School of Public Policy Capstones

Publication Date

2012

Abstract

Springfield’s students of color are experiencing something that the Constitution and laws of Massachusetts have long proclaimed intolerable: racially segregated schools. The schools are segregated because the Commonwealth requires students to attend school in the communities where they reside, and those communities are segregated. The state has a duty to remedy the ongoing denial of equal educational opportunity to Springfield’s students of color, and this proposal aims to hold it accountable for that duty.

Devising policies that will produce integrated communities and schools is a task best suited for a diverse body of people with differing areas of expertise, rather than for a court. The remit of the policy-making body should be: (1) to investigate and research the causes of segregation in and around Springfield; and (2) to formulate policies to minimize/eliminate it while fostering economic integration. To give the resulting proposals a chance of success in the Legislature it is essential that the body that drafts them should be an official one with the driving force of the executive behind it. This proposal describes a way establish that special commission if the Governor does not simply do so in response to a request.

There is a state agency that has a legislative mandate to investigate discrimination, including its underlying historic causes, and to design high-leverage remedial policies. That agency is the Massachusetts Commission Against Discrimination (MCAD) and it has the resources, as well as the duty, to take effective action. Accordingly, I propose that a representative group of complainants file a class action with the MCAD and request that the agency recommend that the Governor set up a special commission to operate under the aegis of the MCAD. There is no guarantee that the Legislature will enact the special commission’s proposals. Nevertheless, this method promises to put before the General Court a coherent package of interlocking bills that have the imprimatur of the executive and significantly advance the public debate about how, not whether, we resume the task of building an integrated, inclusive, and just society.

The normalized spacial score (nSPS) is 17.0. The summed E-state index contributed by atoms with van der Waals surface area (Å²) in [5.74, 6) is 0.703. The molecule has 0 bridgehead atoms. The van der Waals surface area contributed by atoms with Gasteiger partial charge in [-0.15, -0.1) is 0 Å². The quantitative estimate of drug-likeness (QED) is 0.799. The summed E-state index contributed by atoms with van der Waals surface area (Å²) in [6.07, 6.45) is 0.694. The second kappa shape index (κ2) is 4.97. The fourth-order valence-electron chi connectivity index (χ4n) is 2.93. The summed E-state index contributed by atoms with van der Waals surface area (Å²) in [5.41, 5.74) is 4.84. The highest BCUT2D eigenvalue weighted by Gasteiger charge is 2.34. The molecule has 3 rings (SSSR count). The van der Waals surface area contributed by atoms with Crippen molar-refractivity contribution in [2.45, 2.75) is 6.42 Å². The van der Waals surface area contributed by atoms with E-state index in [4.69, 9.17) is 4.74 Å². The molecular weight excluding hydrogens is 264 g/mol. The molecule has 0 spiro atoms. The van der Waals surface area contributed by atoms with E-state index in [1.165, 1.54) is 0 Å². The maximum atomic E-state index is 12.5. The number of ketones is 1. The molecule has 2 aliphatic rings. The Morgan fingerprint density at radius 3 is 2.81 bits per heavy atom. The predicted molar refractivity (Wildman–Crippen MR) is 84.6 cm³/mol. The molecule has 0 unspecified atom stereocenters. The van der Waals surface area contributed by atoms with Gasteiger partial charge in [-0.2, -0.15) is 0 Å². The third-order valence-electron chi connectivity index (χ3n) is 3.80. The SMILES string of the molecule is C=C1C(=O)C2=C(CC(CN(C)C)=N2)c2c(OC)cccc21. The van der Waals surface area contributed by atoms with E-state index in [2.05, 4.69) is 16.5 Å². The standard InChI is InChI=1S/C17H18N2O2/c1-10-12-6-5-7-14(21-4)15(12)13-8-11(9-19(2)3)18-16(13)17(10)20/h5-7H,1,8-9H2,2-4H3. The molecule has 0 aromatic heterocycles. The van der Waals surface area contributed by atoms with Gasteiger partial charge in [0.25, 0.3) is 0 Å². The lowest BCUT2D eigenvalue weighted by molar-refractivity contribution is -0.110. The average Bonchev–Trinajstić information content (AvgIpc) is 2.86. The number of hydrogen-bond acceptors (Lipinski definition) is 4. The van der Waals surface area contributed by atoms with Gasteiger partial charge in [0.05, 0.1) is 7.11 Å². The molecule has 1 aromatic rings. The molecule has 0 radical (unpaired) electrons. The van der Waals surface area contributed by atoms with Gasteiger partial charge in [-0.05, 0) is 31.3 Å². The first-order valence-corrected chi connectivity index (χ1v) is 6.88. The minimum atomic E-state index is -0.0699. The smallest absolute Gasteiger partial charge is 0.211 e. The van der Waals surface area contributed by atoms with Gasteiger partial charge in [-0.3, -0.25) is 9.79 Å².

Several states have agencies similar to the MCAD, e.g. the New York Division of Human Rights, so this approach may be generalizable beyond Massachusetts. In addition, because the likely solutions to segregation (e.g. greater regionalization, economic revitalization, human-scale redevelopment, public transportation, and fair housing) are also key elements in building a more just, equitable, sustainable society, organizations such as the Union of Minority Neighborhoods and the NAACP can use the MCAD action to make common cause with groups that do not fall within the traditional category of civil rights.

Pages

91

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